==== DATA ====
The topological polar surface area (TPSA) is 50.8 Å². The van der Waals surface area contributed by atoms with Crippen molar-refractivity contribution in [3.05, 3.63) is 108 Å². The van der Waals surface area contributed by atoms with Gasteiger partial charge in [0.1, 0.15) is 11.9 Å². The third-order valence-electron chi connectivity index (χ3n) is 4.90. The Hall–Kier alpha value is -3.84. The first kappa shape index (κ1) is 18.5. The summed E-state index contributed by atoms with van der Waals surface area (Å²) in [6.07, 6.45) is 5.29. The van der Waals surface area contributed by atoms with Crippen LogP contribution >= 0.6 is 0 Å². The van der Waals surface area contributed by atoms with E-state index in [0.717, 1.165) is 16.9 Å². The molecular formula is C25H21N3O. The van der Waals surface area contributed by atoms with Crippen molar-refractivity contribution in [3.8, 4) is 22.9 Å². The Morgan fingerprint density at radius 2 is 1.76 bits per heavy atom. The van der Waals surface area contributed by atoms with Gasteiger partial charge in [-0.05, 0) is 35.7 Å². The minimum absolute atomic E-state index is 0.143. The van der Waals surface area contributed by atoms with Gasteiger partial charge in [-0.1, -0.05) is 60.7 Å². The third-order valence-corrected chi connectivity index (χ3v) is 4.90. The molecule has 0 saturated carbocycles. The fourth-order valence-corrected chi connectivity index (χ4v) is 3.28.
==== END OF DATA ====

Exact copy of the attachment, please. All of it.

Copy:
The topological polar surface area (TPSA) is 50.8 Å². The van der Waals surface area contributed by atoms with Crippen molar-refractivity contribution in [3.05, 3.63) is 108 Å². The van der Waals surface area contributed by atoms with Gasteiger partial charge in [0.1, 0.15) is 11.9 Å². The third-order valence-electron chi connectivity index (χ3n) is 4.90. The Hall–Kier alpha value is -3.84. The first kappa shape index (κ1) is 18.5. The summed E-state index contributed by atoms with van der Waals surface area (Å²) in [6.07, 6.45) is 5.29. The van der Waals surface area contributed by atoms with Crippen LogP contribution >= 0.6 is 0 Å². The van der Waals surface area contributed by atoms with E-state index in [0.717, 1.165) is 16.9 Å². The molecular formula is C25H21N3O. The van der Waals surface area contributed by atoms with Crippen molar-refractivity contribution in [3.8, 4) is 22.9 Å². The Morgan fingerprint density at radius 2 is 1.76 bits per heavy atom. The van der Waals surface area contributed by atoms with Gasteiger partial charge in [-0.05, 0) is 35.7 Å². The minimum absolute atomic E-state index is 0.143. The van der Waals surface area contributed by atoms with Gasteiger partial charge in [-0.1, -0.05) is 60.7 Å². The third-order valence-corrected chi connectivity index (χ3v) is 4.90. The molecule has 0 saturated carbocycles. The fourth-order valence-corrected chi connectivity index (χ4v) is 3.28.